So when he tells the participants of Wilderness Survival 1 that a debris shelter should only be tall enough to allow a person to sit up – in order to conserve body heat – no one doubts his word. He’s tracked a black panther.

Hobel (L) explains survival techniques

It’s all about awareness
After the shelter discussion Hobel surprises participants by telling them they are being watched – and have been all morning. “Can you sense it?” he asks. Several say they can. He asks the group to point to where they think the unannounced observers are. Several people get it right. From off of the forest floor, two volunteers stand up, covered in camouflage and leaves. One was within spitting distance of the group. “It’s all about awareness” he said. Later he even surprises his two volunteer observers when a third “scout” is discovered by one of the participants.

His back pack and survival kit carry an array of everyday but very useful items. He is not averse to using modern devices, but he points out the Bic lighter he carries will eventually die – whereas knowledge, vital skills and simple implements will not. He routinely carries several garbage bags for gathering water and keeping wood dry; a signal mirror; a good quality knife capable of carving wood, empty Poland Spring water bottles which when empty roll up like a toothpaste roll for easy storage – and always several cloth bandanas.

The bandanas are used along with a simple wooden tripod to create a water filtration system. The bandanas are suspended on the tripod, hanging one atop the other. The top bandana is filled with grasses, the middle with sand or clay and the third with charcoal – obtained from a fire. Water is poured into the top bandana and goes through the three makeshift filters.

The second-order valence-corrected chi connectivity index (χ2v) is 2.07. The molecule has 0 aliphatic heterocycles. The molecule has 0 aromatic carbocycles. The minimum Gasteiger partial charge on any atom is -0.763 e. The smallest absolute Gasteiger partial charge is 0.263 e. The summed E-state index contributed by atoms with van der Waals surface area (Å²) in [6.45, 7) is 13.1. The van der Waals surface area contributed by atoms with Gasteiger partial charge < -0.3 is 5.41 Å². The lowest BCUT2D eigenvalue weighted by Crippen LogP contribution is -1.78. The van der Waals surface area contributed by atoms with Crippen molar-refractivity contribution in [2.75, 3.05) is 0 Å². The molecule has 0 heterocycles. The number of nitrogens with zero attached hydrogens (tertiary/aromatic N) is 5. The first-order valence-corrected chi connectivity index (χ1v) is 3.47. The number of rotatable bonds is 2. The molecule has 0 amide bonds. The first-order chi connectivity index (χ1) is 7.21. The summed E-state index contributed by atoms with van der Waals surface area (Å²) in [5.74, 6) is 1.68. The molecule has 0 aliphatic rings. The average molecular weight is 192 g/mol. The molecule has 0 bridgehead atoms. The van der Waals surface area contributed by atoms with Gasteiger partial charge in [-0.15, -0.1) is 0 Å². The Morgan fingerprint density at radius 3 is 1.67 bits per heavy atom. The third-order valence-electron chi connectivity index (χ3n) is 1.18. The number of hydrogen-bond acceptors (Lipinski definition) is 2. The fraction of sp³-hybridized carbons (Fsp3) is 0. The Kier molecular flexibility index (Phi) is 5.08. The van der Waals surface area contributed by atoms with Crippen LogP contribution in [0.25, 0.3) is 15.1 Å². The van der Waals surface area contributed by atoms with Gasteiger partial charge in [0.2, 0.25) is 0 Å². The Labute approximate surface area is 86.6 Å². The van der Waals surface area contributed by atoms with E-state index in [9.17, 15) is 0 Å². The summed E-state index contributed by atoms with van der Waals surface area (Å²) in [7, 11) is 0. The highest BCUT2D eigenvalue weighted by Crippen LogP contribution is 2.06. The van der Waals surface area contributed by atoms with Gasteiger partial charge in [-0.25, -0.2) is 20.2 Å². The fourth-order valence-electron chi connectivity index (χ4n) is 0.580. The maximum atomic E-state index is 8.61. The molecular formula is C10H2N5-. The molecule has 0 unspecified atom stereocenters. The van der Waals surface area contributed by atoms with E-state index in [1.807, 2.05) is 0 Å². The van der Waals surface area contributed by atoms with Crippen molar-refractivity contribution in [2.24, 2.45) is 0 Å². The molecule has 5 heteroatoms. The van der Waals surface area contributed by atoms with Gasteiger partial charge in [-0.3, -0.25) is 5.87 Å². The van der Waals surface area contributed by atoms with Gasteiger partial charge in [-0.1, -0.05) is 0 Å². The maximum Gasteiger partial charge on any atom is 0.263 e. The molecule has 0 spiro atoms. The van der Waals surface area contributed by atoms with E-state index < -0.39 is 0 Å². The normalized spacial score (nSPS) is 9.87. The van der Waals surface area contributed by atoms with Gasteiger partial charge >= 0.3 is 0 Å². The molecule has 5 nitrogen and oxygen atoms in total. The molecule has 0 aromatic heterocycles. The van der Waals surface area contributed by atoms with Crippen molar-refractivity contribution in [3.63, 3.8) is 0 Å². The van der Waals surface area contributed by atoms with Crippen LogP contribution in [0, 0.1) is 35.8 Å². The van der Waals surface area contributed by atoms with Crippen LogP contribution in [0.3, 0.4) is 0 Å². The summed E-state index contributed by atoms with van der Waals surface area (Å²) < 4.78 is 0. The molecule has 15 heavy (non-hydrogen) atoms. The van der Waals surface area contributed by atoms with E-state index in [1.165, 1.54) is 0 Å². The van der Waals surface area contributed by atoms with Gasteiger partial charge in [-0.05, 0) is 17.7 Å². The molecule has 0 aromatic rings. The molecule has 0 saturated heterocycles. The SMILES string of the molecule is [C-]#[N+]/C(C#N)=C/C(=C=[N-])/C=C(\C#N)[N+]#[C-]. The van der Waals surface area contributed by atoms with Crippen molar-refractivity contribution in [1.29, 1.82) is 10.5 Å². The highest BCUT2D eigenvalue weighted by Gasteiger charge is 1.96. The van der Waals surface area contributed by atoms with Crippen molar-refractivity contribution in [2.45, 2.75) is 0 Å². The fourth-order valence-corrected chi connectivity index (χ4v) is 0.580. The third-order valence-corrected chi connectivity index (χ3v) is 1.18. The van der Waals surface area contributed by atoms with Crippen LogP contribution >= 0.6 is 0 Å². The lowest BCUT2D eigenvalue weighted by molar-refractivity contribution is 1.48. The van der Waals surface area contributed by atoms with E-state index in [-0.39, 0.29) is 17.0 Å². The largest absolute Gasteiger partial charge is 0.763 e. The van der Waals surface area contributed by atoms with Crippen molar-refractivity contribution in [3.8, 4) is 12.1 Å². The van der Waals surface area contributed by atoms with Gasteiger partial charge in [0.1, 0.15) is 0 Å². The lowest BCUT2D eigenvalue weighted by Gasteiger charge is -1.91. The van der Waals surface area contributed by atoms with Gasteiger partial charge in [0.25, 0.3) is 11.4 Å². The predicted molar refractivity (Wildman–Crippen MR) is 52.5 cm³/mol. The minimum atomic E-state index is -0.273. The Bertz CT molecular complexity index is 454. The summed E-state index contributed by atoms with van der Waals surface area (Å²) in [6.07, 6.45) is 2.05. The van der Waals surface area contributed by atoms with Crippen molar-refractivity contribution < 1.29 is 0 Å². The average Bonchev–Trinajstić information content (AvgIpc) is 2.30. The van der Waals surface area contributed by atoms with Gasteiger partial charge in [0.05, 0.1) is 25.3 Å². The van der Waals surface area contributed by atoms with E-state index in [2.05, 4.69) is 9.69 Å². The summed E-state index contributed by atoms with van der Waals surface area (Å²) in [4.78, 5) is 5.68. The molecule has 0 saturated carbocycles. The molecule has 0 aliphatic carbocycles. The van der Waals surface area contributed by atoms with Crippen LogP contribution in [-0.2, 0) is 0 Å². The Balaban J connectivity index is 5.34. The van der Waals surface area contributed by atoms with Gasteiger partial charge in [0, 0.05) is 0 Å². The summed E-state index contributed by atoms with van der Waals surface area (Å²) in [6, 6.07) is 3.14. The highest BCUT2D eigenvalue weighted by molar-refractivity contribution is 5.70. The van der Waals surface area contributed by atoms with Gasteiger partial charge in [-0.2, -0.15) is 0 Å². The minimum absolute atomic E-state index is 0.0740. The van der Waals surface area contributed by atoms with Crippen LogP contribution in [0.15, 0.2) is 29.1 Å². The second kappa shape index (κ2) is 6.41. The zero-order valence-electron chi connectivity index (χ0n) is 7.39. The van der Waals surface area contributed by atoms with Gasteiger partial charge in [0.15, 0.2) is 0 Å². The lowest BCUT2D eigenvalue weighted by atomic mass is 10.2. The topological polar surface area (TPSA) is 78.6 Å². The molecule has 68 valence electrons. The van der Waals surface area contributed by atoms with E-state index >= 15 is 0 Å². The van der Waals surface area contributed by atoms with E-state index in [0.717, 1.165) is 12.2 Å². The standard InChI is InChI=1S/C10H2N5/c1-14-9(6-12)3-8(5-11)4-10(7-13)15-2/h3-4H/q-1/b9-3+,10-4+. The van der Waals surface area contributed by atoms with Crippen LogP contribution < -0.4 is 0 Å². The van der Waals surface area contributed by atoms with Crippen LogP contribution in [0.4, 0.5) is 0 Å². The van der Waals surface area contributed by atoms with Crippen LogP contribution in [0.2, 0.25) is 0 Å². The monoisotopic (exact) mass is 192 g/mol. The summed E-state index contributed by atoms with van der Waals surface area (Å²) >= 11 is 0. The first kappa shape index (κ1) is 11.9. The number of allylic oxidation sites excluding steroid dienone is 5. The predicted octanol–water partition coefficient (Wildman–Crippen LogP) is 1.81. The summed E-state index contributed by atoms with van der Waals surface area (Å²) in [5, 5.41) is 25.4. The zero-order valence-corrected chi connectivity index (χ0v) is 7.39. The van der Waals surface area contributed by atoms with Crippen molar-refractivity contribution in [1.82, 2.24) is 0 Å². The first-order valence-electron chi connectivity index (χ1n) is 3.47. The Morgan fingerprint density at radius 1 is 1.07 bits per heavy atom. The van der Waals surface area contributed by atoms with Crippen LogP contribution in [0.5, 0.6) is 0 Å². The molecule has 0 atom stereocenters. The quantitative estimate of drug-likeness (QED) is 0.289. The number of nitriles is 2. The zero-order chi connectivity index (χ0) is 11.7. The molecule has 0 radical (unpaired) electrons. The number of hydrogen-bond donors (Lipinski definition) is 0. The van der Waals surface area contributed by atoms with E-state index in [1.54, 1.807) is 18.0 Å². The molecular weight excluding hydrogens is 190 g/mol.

Survival means different things to different people
The May 19 participants came from around the region – from Long Island to Rosendale. Debbie, who lives near Newburgh, signed on initially because a friend told her she’d meet great people. “But I also don’t want to be quite so dependent on society.  It’s crumbling a bit I think. I want to know about more about nature,” she said.

Caitlin from Rosendale echoed that sentiment. “I have a basic love for the outdoors but I feel timid. I want to gain confidence,” she said.

Erick from New York City had his girlfriend to thank. “She signed me up for my birthday, because she knows I’m very interested in learning about fundamental skills.”

Hobel sees people sign up for a variety of reasons. “I see weekend warriors and people who want to learn more about themselves. And I see people who are genuinely concerned about things like terrorism and want to be able to take care of their family and friends.” He recoils at being called a “doomsdayer.” To him it is about having the skills to handle any number of situations. “Stuff happens,” he said. Additional advanced courses in survival, fire, tracking, camouflage, movement and edible plants are also available.
Photos by M.Turton